Mezcal has only been part of the cocktail conversation in the U.S. for the past few decades, but today the Mexican agave spirit is a darling of the mixology world. Favored for its diversity of character—some bottlings bear strong ashy profiles while others have verdant jalapeño and bell pepper notes, for example—mezcal works as both subtle accent and bold base spirit. It often gets casually subbed in for gin, tequila or rum to bring complexity and depth to well-known favorites like the Margarita and Negroni, and it shines in modern classics like Phil Ward’s Oaxaca Old-Fashioned and Joaquín Simó’s Naked & Famous.
Yet because the agave spirits realm is plagued by issues of sustainability, economic injustice and cultural preservation, choosing what mezcal to mix with is not as simple as looking at price point and flavor profile alone. In fact, agave scholars and enthusiasts have long debated whether it’s responsible to use mezcal to make cocktails at all: Some believe that the practice puts undue strain on the environment and encourages a homogenization of flavor profile, which threatens not only the sustainability of agave plants but also the cultural heritage of a spirit that has been a staple in Mexican communities for hundreds of years.
Many bartenders, both stateside and in Mexico, feel that so long as they take the time to educate themselves and their guests about the spirit, mezcal cocktails are a great gateway into the category. “I think as long as you’re doing it with intent, respect and some background knowledge, you’re doing just fine,” says Amanda Swanson, president of the Philadelphia U.S. Bartenders’ Guild and bartender at Parc. “Mezcal cocktails, when done correctly, are not only delicious, but they can be downright artistic. Just know your product, where it comes from and how it’s made.”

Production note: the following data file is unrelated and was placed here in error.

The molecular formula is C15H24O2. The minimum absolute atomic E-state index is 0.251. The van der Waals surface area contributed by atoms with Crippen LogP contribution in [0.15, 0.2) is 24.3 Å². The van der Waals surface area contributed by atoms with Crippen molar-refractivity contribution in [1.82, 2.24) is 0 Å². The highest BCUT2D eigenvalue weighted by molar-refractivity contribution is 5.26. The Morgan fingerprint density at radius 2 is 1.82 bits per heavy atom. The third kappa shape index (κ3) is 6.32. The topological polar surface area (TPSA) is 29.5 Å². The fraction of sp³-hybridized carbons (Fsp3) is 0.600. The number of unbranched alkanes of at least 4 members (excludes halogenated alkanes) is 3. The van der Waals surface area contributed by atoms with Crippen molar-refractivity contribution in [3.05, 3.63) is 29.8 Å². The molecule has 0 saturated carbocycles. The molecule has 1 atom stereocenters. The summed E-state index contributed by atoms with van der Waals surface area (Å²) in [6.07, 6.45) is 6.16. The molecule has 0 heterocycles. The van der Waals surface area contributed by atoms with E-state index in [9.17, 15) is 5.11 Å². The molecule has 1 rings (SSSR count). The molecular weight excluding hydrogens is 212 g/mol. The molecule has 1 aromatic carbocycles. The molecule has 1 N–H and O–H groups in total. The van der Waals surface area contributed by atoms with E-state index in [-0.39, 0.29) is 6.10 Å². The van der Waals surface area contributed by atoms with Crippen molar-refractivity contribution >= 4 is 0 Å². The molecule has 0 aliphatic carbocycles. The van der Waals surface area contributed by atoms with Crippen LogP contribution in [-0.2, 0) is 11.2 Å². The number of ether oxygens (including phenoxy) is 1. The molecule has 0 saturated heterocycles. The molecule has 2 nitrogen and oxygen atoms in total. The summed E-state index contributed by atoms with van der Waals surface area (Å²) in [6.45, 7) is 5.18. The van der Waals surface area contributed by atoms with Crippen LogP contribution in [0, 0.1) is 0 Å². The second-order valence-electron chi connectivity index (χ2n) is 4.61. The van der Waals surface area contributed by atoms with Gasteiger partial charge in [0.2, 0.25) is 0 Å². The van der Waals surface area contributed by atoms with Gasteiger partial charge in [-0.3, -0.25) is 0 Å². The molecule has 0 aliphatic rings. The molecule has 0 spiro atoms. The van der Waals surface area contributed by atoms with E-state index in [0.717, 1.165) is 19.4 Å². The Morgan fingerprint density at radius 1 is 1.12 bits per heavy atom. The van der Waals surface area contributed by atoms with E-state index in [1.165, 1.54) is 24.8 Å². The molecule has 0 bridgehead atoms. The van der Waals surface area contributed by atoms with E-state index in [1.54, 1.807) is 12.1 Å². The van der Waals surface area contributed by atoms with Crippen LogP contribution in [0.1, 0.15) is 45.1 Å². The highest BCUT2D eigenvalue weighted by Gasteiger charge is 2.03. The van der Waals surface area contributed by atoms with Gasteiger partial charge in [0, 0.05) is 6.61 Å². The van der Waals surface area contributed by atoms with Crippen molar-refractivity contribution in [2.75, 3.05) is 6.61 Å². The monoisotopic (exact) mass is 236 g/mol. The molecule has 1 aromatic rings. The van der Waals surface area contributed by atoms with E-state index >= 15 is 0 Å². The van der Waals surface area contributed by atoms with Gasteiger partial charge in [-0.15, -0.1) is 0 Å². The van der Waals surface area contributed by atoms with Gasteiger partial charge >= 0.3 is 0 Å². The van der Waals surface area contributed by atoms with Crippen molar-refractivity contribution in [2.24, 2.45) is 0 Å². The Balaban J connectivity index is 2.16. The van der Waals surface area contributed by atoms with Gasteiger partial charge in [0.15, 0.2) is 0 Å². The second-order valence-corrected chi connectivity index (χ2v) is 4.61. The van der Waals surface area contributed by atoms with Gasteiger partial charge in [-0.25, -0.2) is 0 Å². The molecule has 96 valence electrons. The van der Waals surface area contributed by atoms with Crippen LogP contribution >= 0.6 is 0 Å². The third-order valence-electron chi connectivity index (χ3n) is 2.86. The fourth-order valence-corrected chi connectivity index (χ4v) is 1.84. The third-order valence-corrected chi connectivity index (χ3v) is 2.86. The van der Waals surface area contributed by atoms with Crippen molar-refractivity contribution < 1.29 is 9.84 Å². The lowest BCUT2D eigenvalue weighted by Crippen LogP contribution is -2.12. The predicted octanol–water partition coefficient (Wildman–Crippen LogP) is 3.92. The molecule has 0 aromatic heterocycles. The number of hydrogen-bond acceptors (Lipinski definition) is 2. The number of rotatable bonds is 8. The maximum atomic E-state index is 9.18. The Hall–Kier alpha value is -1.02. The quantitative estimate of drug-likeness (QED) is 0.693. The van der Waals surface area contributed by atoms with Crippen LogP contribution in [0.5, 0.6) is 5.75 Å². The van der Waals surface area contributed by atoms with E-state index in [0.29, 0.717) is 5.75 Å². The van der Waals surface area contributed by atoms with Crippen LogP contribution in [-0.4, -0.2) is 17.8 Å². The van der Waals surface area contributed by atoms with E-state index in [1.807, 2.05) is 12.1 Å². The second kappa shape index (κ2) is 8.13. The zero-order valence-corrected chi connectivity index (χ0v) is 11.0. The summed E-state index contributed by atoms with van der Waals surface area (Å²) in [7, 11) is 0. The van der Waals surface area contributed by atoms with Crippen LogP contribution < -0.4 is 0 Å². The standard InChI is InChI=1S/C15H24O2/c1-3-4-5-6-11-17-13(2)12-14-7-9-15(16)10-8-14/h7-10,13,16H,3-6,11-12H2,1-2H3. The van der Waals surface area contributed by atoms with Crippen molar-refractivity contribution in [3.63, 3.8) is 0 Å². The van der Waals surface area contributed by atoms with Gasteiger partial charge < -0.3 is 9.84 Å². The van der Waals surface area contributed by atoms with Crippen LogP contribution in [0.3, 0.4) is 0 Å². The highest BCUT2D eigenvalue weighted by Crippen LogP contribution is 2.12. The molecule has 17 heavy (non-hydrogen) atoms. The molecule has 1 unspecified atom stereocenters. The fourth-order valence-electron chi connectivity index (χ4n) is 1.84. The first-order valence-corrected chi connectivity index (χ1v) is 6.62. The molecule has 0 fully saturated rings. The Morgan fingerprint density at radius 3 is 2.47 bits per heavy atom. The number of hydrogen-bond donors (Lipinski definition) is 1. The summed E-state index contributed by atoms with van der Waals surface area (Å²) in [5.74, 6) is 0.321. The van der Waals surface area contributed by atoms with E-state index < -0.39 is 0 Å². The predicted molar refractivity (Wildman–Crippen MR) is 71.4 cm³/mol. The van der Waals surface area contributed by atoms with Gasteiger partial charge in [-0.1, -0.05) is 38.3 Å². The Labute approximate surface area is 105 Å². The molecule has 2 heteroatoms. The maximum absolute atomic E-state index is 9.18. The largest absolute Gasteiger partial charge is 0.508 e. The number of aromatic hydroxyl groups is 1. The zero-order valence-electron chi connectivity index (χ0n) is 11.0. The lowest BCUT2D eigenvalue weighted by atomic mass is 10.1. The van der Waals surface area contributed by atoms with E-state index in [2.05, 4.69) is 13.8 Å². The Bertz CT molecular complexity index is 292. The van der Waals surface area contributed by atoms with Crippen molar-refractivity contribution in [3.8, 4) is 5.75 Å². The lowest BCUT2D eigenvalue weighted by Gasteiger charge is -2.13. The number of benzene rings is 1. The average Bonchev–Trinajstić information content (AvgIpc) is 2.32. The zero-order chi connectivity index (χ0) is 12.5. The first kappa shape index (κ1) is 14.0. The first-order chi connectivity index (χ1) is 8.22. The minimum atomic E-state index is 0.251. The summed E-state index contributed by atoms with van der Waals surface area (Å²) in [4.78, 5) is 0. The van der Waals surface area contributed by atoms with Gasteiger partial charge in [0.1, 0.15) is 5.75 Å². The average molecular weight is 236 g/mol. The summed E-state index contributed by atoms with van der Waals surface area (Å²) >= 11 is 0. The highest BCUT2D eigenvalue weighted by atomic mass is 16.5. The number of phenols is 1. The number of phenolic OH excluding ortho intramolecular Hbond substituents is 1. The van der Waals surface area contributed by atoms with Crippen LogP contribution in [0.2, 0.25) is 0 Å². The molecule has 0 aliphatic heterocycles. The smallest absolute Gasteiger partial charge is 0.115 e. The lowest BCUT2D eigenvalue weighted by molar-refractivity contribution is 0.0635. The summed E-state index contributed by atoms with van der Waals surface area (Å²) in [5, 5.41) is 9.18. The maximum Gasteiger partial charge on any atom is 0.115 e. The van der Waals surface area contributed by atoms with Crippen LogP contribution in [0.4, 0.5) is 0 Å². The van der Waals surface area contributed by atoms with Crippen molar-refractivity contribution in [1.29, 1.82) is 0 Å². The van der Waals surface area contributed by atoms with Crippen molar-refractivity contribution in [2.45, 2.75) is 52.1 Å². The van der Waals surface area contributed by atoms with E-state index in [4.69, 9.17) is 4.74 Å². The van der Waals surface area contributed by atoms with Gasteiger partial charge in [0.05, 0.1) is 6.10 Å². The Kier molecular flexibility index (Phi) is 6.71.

To get the best intel on what factors to consider and what brands to use, we surveyed a dozen bartenders, some working in large agave-centric markets like New York, Chicago and Dallas, and others from smaller cities, including New Orleans, Minneapolis and Philadelphia. We asked each participant for their top three bottle recommendations as well as an argument for each. Almost every bartender suggested taking price, agave variety and production ethics into consideration.
Pricewise, the consensus range landed between $30 and $50 for good-quality mixing mezcal. “If it’s too cheap, that’s an indication that the quality is bad, the process is unsustainable, or someone in the supply chain is getting screwed over,” says Emilio Salehi, beverage director at Cavaña in San Francisco. “Inversely, if it’s a very expensive mezcal, that could be an indication that the process is extremely artisanal and/or the agave is very rare,” Salehi adds. “In this case, mezcal should only be served neat, as putting it in a cocktail would just mask the layers of complexity.”